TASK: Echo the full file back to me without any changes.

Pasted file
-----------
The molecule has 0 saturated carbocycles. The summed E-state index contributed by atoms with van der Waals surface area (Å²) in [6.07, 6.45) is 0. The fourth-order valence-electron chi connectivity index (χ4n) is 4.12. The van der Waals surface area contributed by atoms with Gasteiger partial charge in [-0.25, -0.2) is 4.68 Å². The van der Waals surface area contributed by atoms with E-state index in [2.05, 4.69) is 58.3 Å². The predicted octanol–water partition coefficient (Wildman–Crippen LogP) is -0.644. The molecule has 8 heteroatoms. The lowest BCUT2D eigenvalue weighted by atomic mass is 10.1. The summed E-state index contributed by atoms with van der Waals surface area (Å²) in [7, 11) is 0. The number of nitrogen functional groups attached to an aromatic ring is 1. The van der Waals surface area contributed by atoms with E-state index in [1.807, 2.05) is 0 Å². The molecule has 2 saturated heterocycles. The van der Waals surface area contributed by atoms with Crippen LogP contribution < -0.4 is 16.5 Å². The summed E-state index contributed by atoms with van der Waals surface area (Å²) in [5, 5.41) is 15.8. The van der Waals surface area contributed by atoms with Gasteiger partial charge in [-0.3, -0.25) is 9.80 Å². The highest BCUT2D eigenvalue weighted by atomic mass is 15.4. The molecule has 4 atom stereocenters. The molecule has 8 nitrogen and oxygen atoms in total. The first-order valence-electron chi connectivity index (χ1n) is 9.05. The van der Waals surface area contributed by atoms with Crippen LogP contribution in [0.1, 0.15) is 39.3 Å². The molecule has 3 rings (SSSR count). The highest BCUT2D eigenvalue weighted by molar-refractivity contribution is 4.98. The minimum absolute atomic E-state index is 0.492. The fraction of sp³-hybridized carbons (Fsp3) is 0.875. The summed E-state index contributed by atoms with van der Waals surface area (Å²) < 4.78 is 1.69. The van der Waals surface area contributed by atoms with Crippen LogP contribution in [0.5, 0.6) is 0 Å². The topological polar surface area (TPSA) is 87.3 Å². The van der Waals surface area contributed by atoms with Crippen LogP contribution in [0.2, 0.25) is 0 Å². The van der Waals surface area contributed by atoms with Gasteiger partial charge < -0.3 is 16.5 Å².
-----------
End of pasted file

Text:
The molecule has 0 saturated carbocycles. The summed E-state index contributed by atoms with van der Waals surface area (Å²) in [6.07, 6.45) is 0. The fourth-order valence-electron chi connectivity index (χ4n) is 4.12. The van der Waals surface area contributed by atoms with Gasteiger partial charge in [-0.25, -0.2) is 4.68 Å². The van der Waals surface area contributed by atoms with E-state index in [2.05, 4.69) is 58.3 Å². The predicted octanol–water partition coefficient (Wildman–Crippen LogP) is -0.644. The molecule has 8 heteroatoms. The lowest BCUT2D eigenvalue weighted by atomic mass is 10.1. The summed E-state index contributed by atoms with van der Waals surface area (Å²) in [7, 11) is 0. The number of nitrogen functional groups attached to an aromatic ring is 1. The van der Waals surface area contributed by atoms with E-state index in [1.807, 2.05) is 0 Å². The molecule has 2 saturated heterocycles. The van der Waals surface area contributed by atoms with Crippen LogP contribution < -0.4 is 16.5 Å². The summed E-state index contributed by atoms with van der Waals surface area (Å²) in [5, 5.41) is 15.8. The van der Waals surface area contributed by atoms with Gasteiger partial charge in [-0.3, -0.25) is 9.80 Å². The highest BCUT2D eigenvalue weighted by atomic mass is 15.4. The molecule has 4 atom stereocenters. The molecule has 8 nitrogen and oxygen atoms in total. The first-order valence-electron chi connectivity index (χ1n) is 9.05. The van der Waals surface area contributed by atoms with Crippen LogP contribution in [0.1, 0.15) is 39.3 Å². The molecule has 3 rings (SSSR count). The highest BCUT2D eigenvalue weighted by molar-refractivity contribution is 4.98. The minimum absolute atomic E-state index is 0.492. The fraction of sp³-hybridized carbons (Fsp3) is 0.875. The summed E-state index contributed by atoms with van der Waals surface area (Å²) < 4.78 is 1.69. The van der Waals surface area contributed by atoms with Crippen LogP contribution in [0.5, 0.6) is 0 Å². The topological polar surface area (TPSA) is 87.3 Å². The van der Waals surface area contributed by atoms with Crippen LogP contribution in [0.2, 0.25) is 0 Å². The van der Waals surface area contributed by atoms with Gasteiger partial charge < -0.3 is 16.5 Å².